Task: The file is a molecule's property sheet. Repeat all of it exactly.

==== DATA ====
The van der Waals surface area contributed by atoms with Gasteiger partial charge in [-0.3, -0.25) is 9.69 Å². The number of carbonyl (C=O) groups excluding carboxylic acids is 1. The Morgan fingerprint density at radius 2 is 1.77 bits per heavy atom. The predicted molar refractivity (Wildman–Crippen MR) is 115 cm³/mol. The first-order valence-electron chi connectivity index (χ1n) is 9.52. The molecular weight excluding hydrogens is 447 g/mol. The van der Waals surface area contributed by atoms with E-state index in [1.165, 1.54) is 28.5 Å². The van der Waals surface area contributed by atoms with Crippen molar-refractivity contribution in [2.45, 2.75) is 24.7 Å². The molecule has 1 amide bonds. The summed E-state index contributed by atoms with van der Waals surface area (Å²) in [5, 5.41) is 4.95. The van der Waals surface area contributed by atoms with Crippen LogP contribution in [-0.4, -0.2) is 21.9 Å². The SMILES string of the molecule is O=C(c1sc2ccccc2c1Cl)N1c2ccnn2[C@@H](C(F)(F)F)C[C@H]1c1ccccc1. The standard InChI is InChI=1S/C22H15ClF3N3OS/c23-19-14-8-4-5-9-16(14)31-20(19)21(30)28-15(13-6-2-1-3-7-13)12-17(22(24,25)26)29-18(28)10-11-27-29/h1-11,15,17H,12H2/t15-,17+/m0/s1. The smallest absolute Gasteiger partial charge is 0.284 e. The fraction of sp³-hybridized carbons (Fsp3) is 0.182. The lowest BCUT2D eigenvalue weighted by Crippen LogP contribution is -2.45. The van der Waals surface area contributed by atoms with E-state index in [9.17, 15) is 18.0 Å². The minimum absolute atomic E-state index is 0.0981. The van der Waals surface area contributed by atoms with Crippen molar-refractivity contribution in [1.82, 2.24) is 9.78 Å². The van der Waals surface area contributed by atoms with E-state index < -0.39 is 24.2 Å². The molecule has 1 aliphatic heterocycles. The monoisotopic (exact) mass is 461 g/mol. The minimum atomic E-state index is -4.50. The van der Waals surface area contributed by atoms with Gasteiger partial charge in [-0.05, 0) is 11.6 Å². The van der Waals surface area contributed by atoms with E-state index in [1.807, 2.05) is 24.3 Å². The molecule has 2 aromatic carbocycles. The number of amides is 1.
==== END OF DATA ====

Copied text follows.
The van der Waals surface area contributed by atoms with Gasteiger partial charge in [-0.3, -0.25) is 9.69 Å². The number of carbonyl (C=O) groups excluding carboxylic acids is 1. The Morgan fingerprint density at radius 2 is 1.77 bits per heavy atom. The predicted molar refractivity (Wildman–Crippen MR) is 115 cm³/mol. The first-order valence-electron chi connectivity index (χ1n) is 9.52. The molecular weight excluding hydrogens is 447 g/mol. The van der Waals surface area contributed by atoms with E-state index in [1.165, 1.54) is 28.5 Å². The van der Waals surface area contributed by atoms with Crippen molar-refractivity contribution in [2.45, 2.75) is 24.7 Å². The molecule has 1 amide bonds. The summed E-state index contributed by atoms with van der Waals surface area (Å²) in [5, 5.41) is 4.95. The van der Waals surface area contributed by atoms with Crippen LogP contribution in [-0.4, -0.2) is 21.9 Å². The SMILES string of the molecule is O=C(c1sc2ccccc2c1Cl)N1c2ccnn2[C@@H](C(F)(F)F)C[C@H]1c1ccccc1. The standard InChI is InChI=1S/C22H15ClF3N3OS/c23-19-14-8-4-5-9-16(14)31-20(19)21(30)28-15(13-6-2-1-3-7-13)12-17(22(24,25)26)29-18(28)10-11-27-29/h1-11,15,17H,12H2/t15-,17+/m0/s1. The smallest absolute Gasteiger partial charge is 0.284 e. The fraction of sp³-hybridized carbons (Fsp3) is 0.182. The lowest BCUT2D eigenvalue weighted by Crippen LogP contribution is -2.45. The van der Waals surface area contributed by atoms with E-state index in [9.17, 15) is 18.0 Å². The minimum absolute atomic E-state index is 0.0981. The van der Waals surface area contributed by atoms with Crippen molar-refractivity contribution in [1.82, 2.24) is 9.78 Å². The van der Waals surface area contributed by atoms with E-state index < -0.39 is 24.2 Å². The molecule has 1 aliphatic heterocycles. The monoisotopic (exact) mass is 461 g/mol. The minimum atomic E-state index is -4.50. The van der Waals surface area contributed by atoms with Gasteiger partial charge in [-0.05, 0) is 11.6 Å². The van der Waals surface area contributed by atoms with E-state index in [1.807, 2.05) is 24.3 Å². The molecule has 2 aromatic carbocycles. The number of amides is 1.